The Brooklyn, NY Tornado of August 8th, 2007  

        by Philip Lutzak August 2007

 

  

  A common misconception among New Yorkers, and probably most of the rest of the world, is that tornadoes never occur in New York City. However, while they are not common, they do occur. There have been 6 tornadoes in New York City since 1985, meaning roughly 1 every 4 years in the Big Apple, and for the most part they have been fairly weak, F0 or F1 on the Fujita scale. But that was before this one. The tornado that roared through western sections of Brooklyn on Wednesday morning, August 8th, 2007 was an EF2 (Enhanced Fujita scale), and that is indeed a very rare event for New York City. In modern tornado records (since 1950) it was not only the first tornado to hit the borough of Brooklyn, but the strongest. Fortunately, there were no deaths and only a few minor injuries attributed to the tornado, but damage was heavy (Figures 1a, b and c). It tore the roofs off of 20 buildings and severely damaged more than 70 others. At the time of this writing, total damage estimates are in the tens of millions of dollars.

 

  As if that weren't enough, the tornado was preceded by a large cluster of heavy to severe thunderstorms that dropped 2.5 to 3.5 inches of rain on the city in less than 2 hours, producing severe flooding. Flash flooding closed down many highways and most of the subway system from the morning rush hour into the afternoon. This wreaked havoc on commuters who were unaware of the size of the disaster until they met cordoned-off subway stations and mob scenes at the bus stops (see Figures 2a and b below). So this tornado was part of a larger severe weather event that effectively shut down New York City's transportation system for a day. The last similar events were in 1999 and 2004, but this was the third time in 2007 that a flooding rain event mired down the city's transit system, leaving many to wonder why these events are occurring more often, and how long it will be until the next one.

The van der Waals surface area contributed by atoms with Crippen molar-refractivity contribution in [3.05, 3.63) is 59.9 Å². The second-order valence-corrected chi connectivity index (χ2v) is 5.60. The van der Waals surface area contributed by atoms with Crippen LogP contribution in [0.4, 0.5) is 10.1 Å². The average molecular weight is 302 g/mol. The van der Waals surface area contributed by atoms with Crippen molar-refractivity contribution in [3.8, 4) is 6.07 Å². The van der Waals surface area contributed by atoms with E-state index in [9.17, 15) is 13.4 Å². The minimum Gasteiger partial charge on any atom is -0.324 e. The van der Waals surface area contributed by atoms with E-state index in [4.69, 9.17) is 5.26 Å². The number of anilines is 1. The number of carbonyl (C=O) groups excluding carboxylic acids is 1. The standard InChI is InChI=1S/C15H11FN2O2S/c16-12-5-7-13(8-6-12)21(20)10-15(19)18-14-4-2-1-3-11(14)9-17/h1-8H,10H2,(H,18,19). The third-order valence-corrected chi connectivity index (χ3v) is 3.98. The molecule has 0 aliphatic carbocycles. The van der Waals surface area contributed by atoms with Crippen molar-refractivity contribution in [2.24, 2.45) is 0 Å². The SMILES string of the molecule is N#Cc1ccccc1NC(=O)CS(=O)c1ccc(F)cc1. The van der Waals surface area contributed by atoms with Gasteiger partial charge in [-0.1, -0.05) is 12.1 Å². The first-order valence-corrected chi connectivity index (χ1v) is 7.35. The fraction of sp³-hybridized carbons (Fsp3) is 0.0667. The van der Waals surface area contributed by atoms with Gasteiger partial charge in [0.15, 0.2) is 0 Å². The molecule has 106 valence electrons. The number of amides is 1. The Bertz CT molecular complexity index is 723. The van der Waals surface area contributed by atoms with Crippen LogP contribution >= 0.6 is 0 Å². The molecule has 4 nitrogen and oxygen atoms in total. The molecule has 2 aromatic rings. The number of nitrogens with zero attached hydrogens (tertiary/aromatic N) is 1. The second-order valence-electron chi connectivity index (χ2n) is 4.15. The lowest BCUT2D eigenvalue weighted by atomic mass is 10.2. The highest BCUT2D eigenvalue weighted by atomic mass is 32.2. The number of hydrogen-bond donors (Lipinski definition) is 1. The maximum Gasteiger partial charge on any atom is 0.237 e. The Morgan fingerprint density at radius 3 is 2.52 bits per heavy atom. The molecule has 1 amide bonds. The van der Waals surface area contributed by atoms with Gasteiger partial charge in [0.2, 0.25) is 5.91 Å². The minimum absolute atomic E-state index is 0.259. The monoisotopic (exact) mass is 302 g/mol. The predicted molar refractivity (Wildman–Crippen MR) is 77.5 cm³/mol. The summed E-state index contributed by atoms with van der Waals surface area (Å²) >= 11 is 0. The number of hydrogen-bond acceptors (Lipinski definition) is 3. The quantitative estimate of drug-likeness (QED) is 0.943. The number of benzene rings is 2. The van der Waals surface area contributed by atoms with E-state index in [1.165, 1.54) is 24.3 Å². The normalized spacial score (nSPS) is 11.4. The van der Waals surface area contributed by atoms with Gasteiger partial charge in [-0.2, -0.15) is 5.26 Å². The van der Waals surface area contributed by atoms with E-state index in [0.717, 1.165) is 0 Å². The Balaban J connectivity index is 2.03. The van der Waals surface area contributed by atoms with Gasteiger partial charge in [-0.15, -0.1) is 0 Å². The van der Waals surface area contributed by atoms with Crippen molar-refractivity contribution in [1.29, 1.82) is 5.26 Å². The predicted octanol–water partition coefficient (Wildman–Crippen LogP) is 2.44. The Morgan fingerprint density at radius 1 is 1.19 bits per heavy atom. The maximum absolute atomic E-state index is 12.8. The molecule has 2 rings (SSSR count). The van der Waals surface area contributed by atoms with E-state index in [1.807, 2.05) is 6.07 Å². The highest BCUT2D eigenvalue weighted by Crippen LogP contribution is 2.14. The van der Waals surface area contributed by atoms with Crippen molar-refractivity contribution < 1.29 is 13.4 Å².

Figure 1a. A neighbor tries to comfort Brooklyn resident Marie Mastellone, who can't bear to look across the street at her Bay Ridge Avenue home. The tornado tore the roof off of it and left it uninhabitable. Courtesy Newsday.

 

 

 

Figure 1b. Severe damage to a house on 62nd Street in Bay Ridge, Brooklyn by the EF2 tornado. Courtesy NY Daily News.

Figure 1c. Rooftops were ripped off these homes on 58th Street in Sunset Park, Brooklyn. Courtesy NY Daily News.

 

 

Figure 2a. Commuters, sweating in the sweltering air (75+ degree dewpoints), arrived to find closed subway stations throughout the city. When told to use the buses, figure 2b at right shows what happened. Courtesy Newsday.

Figure 2b. When commuters arrived at the bus stops, they were greeted with large crowds, long lines, and most buses too overcrowded to take any more passengers. Many commuters finally gave up and went home. Courtesy NY Daily News.

 

  The bulk of this report will cover the reasons why the tornado and flash flooding occurred. But before we proceed, one other unusual aspect of this tornado should be mentioned: while it occurred in one of the most heavily populated areas of the world, a county with 2.5 million people, or 35,000 people per square mile, no one captured it on video, or even got a photograph. This was most likely because it happened at 6:30AM, and was on the ground for no more than a minute in any particular location. Many people were still asleep, and those that were awake were getting ready for work but probably not aware that a tornado was approaching. The NWS warning was issued at 6:28AM, and in Brooklyn the tornado touched down at 6:30, not giving much lead time. Those eyewitnesses who saw the approaching tornado wisely ran back indoors for cover, and by the time anyone grabbed a camera, it was long gone.  

 

 

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